I'm trying to reproduce the results from this paper "Discrete time techniques for Time Delay Estimation" doi:10.1109/78.193195, for both the correlation and Least Squares.
I've generated a random (statistically gaussian distributed) signal and filtered it with a gaussian low-pass, to make it band-limited. Then I added increasing noise to the signals.
I've tried for 0, subsample and 1< sample delays. In all cases, the variance of my DC keeps decreasing as I increase SNR (actually, the behavior closely matches that of the LS or average square difference function, as they call it).
Is there any reason as to why I don't see that asymptotic behavior predicted by the paper? Does it have to do with the signal properties or the way I'm processing in some way?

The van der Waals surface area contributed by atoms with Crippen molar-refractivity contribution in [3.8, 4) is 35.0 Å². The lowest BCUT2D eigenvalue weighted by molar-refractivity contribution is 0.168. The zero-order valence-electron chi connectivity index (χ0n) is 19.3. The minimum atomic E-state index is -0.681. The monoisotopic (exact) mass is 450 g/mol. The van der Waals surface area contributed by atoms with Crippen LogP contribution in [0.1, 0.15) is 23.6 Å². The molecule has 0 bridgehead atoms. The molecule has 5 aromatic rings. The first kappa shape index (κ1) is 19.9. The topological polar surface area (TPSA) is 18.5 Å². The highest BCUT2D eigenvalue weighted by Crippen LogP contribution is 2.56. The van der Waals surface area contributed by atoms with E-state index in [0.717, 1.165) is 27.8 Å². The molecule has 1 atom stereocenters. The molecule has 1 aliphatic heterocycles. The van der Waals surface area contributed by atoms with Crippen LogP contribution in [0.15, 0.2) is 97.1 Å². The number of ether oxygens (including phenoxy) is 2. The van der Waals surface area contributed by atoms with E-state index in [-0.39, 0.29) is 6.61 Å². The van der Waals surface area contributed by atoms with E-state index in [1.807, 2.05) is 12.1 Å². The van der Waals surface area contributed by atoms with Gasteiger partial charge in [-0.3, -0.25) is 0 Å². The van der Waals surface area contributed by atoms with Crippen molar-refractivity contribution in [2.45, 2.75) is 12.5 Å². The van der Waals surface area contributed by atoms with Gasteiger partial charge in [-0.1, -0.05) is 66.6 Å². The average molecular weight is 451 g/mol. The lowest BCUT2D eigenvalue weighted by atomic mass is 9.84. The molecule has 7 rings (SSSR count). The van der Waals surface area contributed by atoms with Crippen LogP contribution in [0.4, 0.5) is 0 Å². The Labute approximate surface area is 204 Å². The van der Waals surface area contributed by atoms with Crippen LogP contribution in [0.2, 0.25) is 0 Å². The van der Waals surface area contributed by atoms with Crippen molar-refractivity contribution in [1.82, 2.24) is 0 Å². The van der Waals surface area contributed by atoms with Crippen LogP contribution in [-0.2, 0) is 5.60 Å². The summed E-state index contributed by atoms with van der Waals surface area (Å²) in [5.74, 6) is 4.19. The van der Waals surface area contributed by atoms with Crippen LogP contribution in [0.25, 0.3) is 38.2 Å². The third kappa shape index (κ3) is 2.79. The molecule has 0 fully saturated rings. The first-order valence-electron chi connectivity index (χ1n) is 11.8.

Also, if possible, can someone please make sense to me of why that limit exists for the correlation, conceptually? I can't seem to understand from the paper.
Any help would be greatly appreciated.
This is a plot from the article, showing the effect I can't reproduce.
EDIT/UPDATE: Also tried for different reference correlation/least squares window sizes, as represented on the code. Essentially, I considered both the case where I also compare the signal with the surrounding data of the time window under analysis, and for the case where I ignore that data.
My reasoning is that a time delay in a continuous signal will bring uncorrelated samples into the signal. If I consider the surrounding window the number of uncorrelated samples will be constant, and not dependant on the delay (as long as my delayed window is still contained within the larger reference window.). This makes least squares more intuitive, also, since I always divide by the same number of points. Either way, I get the same result.